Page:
By Leah Romero, age 11 and IndyKids Staff
Climate change causes all manner of catastrophes around the world, and according to researchers, it can also have a direct impact on our health and wellness. A new study conducted by Harvard University found that one in five global deaths is caused by fossil fuel pollution. “Our study adds to the mounting evidence that air pollution from ongoing dependence on fossil fuels is detrimental to global health,” said professor Eloise Marais of University College, London in a press release.
Bats are known carriers of coronaviruses, and new research conducted at the University of Cambridge found that climate change affecting vegetation in the region has expanded the habitat of coronavirus-carrying bats in southern China, meaning that climate change “may have played a key role” in the pandemic.
The results of this study have many scientists concerned that climate change could make pandemics more prevalent in the future. However, it is likely that climate change is not the only culprit. With deforestation and the expanding animal trade, the virus would have been easily spread between the bats and their handlers.
For people with allergies, climate change might be a problem. In a study conducted by the Proceedings of the National Academy of Sciences, researchers found that as the planet gets warmer, pollen seasons last longer. The study found that there has been a 21% increase in pollen since 1990. Allergies can seriously impact public health, leading to worsening cases of asthma and respiratory conditions.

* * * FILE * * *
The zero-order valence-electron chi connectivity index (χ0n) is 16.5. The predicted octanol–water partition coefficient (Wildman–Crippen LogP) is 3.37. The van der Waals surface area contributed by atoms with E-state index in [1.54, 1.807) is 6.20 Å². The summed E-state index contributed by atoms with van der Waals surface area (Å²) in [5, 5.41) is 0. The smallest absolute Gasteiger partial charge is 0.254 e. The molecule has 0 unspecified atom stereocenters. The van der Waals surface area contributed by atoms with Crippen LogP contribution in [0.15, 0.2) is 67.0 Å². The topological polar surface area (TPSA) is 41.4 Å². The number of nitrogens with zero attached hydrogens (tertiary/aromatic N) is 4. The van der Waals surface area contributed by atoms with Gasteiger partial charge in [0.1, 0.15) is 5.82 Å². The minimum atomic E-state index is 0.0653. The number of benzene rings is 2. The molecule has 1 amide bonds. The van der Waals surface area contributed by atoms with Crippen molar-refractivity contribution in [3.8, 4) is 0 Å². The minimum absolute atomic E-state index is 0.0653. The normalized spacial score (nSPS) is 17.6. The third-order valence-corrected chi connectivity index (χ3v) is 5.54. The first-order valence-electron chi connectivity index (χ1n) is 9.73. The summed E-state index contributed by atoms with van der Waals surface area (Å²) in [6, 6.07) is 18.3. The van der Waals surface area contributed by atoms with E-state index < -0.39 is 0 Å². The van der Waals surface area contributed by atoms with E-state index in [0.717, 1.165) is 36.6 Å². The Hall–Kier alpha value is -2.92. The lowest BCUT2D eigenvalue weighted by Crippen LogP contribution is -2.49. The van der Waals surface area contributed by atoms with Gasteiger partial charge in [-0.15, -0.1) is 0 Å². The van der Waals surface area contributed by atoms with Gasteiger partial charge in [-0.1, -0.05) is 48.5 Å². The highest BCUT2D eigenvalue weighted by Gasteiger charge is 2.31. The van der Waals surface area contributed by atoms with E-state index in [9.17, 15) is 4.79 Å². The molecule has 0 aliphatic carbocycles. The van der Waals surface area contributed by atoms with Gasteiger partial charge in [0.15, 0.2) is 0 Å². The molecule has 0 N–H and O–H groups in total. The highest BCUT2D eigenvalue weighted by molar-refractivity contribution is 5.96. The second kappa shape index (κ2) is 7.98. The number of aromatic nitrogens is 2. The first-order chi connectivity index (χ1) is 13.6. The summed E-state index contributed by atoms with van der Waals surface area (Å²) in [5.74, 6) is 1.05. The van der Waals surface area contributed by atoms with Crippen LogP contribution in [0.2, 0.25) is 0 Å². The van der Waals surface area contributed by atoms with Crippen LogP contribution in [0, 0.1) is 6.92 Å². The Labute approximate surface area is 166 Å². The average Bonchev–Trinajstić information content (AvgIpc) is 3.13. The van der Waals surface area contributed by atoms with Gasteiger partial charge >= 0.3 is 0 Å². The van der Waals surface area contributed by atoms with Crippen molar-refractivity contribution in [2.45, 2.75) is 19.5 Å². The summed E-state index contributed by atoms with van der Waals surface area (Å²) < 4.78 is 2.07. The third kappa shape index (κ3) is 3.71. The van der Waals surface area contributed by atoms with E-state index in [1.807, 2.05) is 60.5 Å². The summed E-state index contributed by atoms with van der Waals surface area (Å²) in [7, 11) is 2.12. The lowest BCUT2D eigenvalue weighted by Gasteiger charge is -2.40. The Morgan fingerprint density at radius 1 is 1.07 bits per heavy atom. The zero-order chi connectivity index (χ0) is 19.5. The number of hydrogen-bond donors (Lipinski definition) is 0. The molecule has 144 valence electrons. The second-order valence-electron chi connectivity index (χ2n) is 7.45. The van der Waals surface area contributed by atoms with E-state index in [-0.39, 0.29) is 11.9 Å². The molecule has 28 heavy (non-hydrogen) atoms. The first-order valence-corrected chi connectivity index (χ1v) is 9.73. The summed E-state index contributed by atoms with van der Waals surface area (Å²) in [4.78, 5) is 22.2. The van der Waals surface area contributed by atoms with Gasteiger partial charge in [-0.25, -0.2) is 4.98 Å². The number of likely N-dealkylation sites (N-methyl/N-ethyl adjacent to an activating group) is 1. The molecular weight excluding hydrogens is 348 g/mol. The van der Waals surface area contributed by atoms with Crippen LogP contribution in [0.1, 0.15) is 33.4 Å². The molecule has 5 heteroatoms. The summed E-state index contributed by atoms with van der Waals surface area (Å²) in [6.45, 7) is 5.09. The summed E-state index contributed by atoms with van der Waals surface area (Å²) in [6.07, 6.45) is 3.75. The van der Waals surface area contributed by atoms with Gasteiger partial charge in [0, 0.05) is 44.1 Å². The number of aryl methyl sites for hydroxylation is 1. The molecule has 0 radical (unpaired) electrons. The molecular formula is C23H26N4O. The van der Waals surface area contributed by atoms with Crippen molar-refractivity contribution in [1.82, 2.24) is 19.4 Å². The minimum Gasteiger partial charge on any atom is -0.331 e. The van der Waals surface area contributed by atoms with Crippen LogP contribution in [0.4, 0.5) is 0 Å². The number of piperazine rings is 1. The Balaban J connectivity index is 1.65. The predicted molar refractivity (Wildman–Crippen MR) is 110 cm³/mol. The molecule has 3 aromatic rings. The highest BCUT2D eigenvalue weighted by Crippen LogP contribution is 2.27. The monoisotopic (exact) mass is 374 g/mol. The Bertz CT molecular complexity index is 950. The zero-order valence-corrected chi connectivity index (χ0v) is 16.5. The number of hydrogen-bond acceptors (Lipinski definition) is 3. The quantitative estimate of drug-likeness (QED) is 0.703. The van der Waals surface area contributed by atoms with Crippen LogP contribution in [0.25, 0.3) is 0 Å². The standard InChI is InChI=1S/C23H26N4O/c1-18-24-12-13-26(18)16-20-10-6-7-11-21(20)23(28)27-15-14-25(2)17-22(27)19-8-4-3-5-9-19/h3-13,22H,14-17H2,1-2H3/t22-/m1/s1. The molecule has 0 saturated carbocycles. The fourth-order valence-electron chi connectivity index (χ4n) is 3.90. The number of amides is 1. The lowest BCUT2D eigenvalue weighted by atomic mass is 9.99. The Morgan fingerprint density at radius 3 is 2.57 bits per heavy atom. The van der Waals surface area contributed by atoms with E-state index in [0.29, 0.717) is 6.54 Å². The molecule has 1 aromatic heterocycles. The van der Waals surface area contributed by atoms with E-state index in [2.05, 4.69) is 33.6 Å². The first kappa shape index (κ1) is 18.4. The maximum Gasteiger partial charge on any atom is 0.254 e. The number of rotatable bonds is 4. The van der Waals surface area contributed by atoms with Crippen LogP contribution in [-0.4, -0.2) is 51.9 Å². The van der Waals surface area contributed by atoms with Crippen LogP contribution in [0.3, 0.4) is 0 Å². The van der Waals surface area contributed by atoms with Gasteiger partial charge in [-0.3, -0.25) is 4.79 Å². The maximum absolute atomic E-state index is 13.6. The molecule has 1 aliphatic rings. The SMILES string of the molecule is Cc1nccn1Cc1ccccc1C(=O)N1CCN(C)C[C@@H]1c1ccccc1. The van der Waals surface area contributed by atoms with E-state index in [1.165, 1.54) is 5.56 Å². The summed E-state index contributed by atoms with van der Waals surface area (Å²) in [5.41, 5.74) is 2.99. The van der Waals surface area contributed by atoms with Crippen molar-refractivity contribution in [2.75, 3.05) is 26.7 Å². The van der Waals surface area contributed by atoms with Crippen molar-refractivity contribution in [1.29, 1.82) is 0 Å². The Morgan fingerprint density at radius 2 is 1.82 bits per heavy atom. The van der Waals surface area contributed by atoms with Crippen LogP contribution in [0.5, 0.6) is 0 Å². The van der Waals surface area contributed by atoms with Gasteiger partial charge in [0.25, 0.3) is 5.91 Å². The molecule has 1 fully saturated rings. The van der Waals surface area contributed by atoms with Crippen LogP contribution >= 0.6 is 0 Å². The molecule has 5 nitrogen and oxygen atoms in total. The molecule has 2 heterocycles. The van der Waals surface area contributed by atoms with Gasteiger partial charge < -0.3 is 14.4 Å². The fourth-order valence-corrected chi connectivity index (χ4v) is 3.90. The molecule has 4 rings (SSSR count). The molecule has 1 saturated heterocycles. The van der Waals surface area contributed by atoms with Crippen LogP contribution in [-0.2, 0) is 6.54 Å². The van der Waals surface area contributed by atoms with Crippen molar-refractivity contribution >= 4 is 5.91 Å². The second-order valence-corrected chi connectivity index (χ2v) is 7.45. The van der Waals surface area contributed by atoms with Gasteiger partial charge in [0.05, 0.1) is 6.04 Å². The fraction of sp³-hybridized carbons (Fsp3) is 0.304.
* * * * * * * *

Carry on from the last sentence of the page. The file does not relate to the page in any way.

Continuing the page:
The Harvard researchers also found that China’s decision to cut its fossil fuel emissions nearly in half saved 2.4 million lives worldwide by 2018, which provides solid evidence that policy change can ultimately lead to improving climate conditions and human health. Climate change is hurting the planet and people’s health, so we need to find ways to reduce and reverse climate change. If not, these climate-related health issues will continue to worsen.
Deforestation: The clearing, or cutting down, of forests